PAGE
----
Interactive design process based on augmented intelligence : a framework and toolkit for designers to interact and collaborate with AI algorithms
Framework and toolkit for designers to interact and collaborate with AI algorithms
Massachusetts Institute of Technology. Department of Electrical Engineering and Computer Science.
Takehiko Nagakura and Patrick H. Winston.
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Designers can use artificial intelligence, such as Genetic Algorithms, to deal with the design problems which seem impossible to be quickly resolved by the human mind. However, none of the current Al algorithms interact with the designers while executing the assigned tasks. Therefore, when the designers use Al to generate design solutions, they can only pick from the results and often feel that their creativity is deprived. Also, it is often the case that designers are not satisfied with the generated results because the algorithms cannot optimize goals which have not been represented as numerical values, such as aesthetic. Moreover, even if designers wanted to use Al algorithms for their design problems, most of them do not have enough programming skills to implement the algorithms, let alone use Al to solve design problems. Therefore, in this thesis, I propose a framework and a toolkit for designers to interact and collaborate with Al algorithms. Following this framework, designers with moderate programming ability should be able to embed Al algorithms in the toolkit into their design process and make the design process interactive. With the interactive assistance from the Al algorithms, designers not only have full control of the results, but can also tackle difficult problems and iterate the design outcomes smoothly, as if their intellect is augmented. To prove the feasibility of this idea, I demonstrate several examples of how to follow the framework and how to use each Al algorithm in the toolkit. I also create an interactive design tool for a modular kinetic structure system. The tool for the structure system utilizes multiple Al algorithms to show that the framework and toolkit can help designers navigate a complex design problem. Finally, I will open the toolkit and examples to the computational design and computer science community.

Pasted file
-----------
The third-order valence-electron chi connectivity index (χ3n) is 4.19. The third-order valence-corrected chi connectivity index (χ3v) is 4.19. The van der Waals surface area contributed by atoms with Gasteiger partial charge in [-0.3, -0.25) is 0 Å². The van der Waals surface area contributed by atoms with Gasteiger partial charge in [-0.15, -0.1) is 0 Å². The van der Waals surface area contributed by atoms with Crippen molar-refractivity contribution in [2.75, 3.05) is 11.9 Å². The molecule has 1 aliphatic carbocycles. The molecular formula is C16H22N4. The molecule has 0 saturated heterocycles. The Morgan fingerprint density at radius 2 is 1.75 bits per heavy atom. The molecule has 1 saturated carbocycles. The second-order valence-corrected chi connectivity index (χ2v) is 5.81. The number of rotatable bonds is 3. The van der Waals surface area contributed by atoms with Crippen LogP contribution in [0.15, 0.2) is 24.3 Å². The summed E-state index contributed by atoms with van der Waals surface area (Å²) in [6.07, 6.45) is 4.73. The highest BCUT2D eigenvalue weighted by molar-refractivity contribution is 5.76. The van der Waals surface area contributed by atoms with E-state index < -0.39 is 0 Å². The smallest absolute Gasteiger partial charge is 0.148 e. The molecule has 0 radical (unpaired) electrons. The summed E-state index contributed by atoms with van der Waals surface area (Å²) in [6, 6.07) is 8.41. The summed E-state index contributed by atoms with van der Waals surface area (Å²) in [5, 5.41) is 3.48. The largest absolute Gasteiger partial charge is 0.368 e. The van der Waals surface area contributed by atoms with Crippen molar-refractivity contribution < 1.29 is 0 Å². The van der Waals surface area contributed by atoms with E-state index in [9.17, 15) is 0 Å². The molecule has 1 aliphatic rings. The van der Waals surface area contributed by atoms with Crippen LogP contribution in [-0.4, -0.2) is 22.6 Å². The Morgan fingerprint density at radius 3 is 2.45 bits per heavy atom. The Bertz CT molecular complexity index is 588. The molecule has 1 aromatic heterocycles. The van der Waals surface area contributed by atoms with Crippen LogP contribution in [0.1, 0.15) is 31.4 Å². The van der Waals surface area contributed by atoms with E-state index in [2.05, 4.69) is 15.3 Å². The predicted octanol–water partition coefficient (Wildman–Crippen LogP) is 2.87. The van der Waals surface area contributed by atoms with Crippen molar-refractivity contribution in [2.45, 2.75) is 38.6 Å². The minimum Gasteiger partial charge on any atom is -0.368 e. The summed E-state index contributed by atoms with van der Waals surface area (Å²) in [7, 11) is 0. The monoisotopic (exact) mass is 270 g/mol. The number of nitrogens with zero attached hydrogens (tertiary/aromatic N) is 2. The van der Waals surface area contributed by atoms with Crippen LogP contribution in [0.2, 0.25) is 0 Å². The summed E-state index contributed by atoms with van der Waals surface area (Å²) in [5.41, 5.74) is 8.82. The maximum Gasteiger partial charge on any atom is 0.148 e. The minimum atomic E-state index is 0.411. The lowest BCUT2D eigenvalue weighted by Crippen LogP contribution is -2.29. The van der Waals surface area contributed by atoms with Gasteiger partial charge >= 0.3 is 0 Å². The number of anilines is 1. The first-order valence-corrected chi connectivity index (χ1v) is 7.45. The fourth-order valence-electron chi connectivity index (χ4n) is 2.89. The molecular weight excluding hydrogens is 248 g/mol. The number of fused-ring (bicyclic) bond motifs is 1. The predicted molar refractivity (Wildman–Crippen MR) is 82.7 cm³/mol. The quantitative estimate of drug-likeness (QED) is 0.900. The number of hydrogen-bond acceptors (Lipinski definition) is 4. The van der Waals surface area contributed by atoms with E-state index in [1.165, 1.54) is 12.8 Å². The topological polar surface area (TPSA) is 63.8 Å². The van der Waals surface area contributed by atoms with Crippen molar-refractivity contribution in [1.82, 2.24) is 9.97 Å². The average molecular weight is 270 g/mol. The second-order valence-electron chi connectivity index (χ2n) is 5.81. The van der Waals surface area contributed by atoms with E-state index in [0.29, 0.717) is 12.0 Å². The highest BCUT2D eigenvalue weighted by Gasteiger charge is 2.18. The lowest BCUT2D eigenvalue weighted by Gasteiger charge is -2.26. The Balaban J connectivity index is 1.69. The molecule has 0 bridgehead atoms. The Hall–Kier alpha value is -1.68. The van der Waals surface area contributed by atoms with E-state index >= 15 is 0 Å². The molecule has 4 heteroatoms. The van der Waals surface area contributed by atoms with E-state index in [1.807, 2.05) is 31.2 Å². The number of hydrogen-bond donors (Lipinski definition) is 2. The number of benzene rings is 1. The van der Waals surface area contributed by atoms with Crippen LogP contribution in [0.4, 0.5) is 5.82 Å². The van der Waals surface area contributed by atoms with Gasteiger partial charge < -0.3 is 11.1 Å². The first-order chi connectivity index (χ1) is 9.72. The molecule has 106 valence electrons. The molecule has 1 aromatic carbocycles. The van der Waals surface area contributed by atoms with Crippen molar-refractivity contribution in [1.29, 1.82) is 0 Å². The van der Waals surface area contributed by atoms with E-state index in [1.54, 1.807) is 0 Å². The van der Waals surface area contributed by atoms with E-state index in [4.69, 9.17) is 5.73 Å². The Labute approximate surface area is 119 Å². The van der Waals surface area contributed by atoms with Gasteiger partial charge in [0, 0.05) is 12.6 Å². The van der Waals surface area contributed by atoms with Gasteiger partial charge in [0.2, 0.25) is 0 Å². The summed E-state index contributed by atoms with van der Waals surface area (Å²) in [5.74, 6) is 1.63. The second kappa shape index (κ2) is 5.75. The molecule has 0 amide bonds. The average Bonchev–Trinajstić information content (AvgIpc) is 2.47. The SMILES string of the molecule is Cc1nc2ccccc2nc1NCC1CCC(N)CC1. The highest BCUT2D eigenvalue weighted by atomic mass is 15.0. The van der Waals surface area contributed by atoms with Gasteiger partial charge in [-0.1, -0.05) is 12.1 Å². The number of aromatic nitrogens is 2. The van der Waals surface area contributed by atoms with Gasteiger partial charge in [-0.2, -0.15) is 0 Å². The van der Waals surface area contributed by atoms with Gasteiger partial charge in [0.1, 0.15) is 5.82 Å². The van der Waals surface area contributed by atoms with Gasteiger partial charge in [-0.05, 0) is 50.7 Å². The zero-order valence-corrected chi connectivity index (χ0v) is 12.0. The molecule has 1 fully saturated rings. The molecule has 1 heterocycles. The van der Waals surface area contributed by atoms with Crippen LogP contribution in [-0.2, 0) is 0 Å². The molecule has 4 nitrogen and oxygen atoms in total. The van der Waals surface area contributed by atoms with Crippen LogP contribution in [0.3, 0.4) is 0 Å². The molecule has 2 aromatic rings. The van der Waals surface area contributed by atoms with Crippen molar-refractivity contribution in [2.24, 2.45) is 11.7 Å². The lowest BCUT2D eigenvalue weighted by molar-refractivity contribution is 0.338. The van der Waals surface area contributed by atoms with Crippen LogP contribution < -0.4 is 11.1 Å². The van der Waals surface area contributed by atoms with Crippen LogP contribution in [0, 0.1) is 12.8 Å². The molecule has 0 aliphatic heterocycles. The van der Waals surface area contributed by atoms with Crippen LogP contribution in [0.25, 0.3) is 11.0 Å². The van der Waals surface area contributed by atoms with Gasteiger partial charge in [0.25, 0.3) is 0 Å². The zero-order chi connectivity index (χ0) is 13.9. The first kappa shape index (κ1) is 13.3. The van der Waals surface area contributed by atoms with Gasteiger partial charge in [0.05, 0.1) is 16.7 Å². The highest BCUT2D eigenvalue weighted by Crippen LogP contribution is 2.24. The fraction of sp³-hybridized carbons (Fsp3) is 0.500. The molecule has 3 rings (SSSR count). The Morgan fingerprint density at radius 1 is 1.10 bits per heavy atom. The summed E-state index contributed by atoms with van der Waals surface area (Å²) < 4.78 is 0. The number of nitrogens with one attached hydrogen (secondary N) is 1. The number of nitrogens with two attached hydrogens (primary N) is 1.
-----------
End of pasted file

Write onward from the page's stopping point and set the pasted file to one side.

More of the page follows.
Thesis: S.M., Massachusetts Institute of Technology, Department of Architecture, 2017.Thesis: S.M., Massachusetts Institute of Technology, Department of Electrical Engineering and Computer Science, 2017.Cataloged from PDF version of thesis.Includes bibliographical references (pages 101-102).
DepartmentMassachusetts Institute of Technology. Department of Architecture.; Massachusetts Institute of Technology. Department of Electrical Engineering and Computer Science.
Massachusetts Institute of Technology
Architecture., Electrical Engineering and Computer Science.